There are source stories, but Shakespeare manages within the framework for his own purposes. It becomes a look at variations of self righteousness within variations of power and control. Power corrupts. Self-righteousness is flaw. And, the titles notes a prominent theme: "Judge not, that ye be not judged. For with what judgement ye judge, ye shall be judged: and with what measure ye mete, it shall be measured to you again.", Matthew 7:1-2.

I enjoyed this play, but more it riled me up and led to great conversations in my group. It's not artistic and moving, like say Hamlet, as much as it is upsetting. And the play's history doesn't help. In the 1940's the Duke was popularly viewed as a divine, Jesus-like figure, saving everyone. This view was pushed in a 1948 essay by [[G. Wilson Knight]] (included in the Signet edition) and performances followed along. That perspective is practically criminal from some standpoints, including my own expressed here. On the surface to Duke is a good guy. Underneath he's really a kind of monster. He creates the problems and then get what he wants out of it, and gets away with it. I think as an audience we're supposed to see that and be really annoyed. And to have a audience critically buy into him and see him as a Jesus-like hero seems to add another level to what he gets away with. Of course, interpretation is all open to social trends and personal perspectives, including those within our self-identified #metoo era. (I think most contemporary performances are more nuanced and more aware of the display of powerplay, and the abuse of the powerless.)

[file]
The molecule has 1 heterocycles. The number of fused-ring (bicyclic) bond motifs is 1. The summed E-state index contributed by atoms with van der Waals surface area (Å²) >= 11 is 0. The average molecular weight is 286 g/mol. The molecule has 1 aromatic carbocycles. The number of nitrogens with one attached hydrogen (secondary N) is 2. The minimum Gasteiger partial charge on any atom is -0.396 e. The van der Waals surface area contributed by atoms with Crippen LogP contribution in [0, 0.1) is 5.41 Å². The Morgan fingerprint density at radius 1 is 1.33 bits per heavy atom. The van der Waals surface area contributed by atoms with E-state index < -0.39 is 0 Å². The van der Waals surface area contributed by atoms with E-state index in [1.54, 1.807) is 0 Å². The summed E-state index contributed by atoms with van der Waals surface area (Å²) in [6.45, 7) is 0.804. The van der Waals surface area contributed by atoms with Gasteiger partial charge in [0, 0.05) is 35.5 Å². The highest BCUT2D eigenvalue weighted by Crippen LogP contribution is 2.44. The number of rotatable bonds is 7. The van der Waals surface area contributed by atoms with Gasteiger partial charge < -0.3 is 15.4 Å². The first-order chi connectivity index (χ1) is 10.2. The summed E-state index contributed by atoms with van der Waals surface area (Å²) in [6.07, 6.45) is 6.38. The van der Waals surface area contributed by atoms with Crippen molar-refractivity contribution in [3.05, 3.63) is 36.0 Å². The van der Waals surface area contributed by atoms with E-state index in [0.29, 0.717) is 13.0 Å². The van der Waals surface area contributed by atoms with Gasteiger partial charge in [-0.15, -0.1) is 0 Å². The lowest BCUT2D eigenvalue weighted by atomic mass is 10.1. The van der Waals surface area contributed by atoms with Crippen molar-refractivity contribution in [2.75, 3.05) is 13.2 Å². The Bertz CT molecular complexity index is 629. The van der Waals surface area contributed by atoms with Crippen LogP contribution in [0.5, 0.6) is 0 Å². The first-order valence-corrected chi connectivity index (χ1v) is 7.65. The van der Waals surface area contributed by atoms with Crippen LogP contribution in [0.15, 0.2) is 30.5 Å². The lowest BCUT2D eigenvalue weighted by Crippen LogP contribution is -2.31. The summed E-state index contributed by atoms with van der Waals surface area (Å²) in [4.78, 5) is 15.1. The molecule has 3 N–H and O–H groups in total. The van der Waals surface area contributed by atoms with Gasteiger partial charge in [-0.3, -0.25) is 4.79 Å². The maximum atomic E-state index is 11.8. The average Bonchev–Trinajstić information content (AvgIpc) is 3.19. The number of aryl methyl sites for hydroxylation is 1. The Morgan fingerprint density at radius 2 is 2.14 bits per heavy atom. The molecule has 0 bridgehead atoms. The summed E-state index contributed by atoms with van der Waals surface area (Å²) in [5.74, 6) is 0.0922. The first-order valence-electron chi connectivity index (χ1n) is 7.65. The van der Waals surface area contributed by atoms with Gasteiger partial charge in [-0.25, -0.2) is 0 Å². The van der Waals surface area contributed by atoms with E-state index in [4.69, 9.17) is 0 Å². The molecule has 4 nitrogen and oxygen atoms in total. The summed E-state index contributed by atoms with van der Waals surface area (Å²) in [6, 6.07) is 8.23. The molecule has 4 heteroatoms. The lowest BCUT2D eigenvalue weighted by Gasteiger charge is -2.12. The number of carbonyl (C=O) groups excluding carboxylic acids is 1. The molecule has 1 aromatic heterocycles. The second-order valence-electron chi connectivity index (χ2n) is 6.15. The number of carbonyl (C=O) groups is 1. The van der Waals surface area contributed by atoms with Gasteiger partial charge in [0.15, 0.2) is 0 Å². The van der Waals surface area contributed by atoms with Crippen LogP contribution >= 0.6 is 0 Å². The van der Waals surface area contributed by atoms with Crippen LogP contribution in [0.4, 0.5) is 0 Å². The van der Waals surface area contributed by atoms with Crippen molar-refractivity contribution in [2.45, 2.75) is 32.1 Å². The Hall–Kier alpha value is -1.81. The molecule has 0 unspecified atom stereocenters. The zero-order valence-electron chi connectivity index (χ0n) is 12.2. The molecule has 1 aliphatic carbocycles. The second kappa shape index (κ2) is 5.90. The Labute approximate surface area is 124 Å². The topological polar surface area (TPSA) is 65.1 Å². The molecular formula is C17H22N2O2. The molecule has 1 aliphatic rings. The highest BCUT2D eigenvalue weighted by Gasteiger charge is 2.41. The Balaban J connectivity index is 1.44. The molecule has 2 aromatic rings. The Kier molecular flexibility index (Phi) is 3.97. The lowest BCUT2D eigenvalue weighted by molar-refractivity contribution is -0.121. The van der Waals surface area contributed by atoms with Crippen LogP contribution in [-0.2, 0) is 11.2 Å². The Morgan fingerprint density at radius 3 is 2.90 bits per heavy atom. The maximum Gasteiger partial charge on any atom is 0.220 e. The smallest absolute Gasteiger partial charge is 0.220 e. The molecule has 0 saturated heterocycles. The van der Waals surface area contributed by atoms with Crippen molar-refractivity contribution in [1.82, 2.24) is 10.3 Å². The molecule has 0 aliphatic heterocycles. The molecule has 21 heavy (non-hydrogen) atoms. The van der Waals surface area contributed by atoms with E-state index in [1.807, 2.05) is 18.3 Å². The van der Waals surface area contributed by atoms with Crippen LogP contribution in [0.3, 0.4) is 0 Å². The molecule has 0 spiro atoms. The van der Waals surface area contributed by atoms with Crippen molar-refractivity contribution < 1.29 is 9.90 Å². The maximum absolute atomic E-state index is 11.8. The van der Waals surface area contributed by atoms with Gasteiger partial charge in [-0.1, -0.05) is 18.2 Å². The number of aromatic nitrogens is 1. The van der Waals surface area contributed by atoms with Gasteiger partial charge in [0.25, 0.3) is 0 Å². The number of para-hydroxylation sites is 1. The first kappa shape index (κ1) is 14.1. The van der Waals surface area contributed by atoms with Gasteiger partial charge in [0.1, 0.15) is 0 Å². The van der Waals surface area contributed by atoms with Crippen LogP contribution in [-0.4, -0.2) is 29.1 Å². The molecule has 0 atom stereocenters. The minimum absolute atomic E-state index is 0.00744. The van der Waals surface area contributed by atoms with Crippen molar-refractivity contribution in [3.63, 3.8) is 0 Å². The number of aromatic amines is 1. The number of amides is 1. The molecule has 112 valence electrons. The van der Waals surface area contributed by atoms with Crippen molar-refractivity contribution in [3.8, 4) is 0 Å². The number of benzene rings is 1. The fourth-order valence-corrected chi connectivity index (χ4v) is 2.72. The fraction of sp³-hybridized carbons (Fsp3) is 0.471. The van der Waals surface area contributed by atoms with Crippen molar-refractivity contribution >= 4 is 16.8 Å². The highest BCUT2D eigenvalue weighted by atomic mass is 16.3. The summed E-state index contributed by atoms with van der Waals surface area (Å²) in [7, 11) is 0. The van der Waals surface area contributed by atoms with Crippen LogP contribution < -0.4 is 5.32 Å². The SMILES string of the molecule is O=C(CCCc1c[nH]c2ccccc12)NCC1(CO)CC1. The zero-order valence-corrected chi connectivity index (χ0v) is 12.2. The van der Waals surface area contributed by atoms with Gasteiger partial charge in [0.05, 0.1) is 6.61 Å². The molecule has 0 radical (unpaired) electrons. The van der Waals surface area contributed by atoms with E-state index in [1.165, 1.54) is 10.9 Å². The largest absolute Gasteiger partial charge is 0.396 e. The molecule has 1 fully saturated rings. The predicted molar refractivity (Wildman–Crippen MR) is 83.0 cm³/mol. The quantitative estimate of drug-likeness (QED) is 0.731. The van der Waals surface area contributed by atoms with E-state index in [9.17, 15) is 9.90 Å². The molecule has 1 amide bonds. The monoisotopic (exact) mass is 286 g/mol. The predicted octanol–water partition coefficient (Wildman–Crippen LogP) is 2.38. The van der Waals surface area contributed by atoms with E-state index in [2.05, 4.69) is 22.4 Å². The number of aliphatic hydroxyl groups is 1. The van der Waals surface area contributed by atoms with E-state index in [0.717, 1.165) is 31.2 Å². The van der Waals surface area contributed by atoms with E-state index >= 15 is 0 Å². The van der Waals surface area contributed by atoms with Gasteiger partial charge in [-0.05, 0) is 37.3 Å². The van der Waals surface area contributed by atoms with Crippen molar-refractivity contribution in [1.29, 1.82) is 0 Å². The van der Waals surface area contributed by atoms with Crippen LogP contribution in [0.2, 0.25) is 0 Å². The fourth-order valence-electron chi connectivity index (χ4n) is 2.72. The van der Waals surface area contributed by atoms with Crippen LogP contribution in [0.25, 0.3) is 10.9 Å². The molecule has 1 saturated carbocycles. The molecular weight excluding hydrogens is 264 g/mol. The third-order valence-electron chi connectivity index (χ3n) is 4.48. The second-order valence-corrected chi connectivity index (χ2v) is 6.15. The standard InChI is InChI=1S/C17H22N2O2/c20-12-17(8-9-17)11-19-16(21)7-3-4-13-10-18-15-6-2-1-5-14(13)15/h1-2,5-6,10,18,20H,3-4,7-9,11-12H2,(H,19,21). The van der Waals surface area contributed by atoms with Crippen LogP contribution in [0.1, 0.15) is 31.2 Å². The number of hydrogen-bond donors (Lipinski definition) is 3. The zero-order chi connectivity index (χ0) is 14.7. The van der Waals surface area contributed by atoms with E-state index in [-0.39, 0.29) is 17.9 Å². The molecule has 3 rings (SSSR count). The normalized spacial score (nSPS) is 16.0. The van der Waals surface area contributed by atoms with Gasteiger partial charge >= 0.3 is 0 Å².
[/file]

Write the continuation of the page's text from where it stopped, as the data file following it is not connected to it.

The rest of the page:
2021:
https://www.librarything.com/topic/333774#7612203 ( )
1 voter dchaikin | Sep 25, 2021 |
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Nom de l'auteur(e)RôleType d'auteurŒuvre ?Statut
William Shakespeareauteur(e) principal(e)toutes les éditionscalculé
Middleton, Thomasprobable reviserauteur secondairetoutes les éditionsconfirmé
Baldini, GabrieleDirecteur de publicationauteur secondairequelques éditionsconfirmé
Barnet, SylvanDirecteur de publicationauteur secondairequelques éditionsconfirmé
Braunmuller, Albert RichardDirecteur de publicationauteur secondairequelques éditionsconfirmé
Briggs, JuliaDirecteur de publicationauteur secondairequelques éditionsconfirmé
Brooke, C. F. TuckerDirecteur de publicationauteur secondairequelques éditionsconfirmé
Harding, DavisDirecteur de publicationauteur secondairequelques éditionsconfirmé
Harrison, George B.Directeur de publicationauteur secondairequelques éditionsconfirmé
Hart, H. c.auteur secondairequelques éditionsconfirmé
Kittredge, George LymanDirecteur de publicationauteur secondairequelques éditionsconfirmé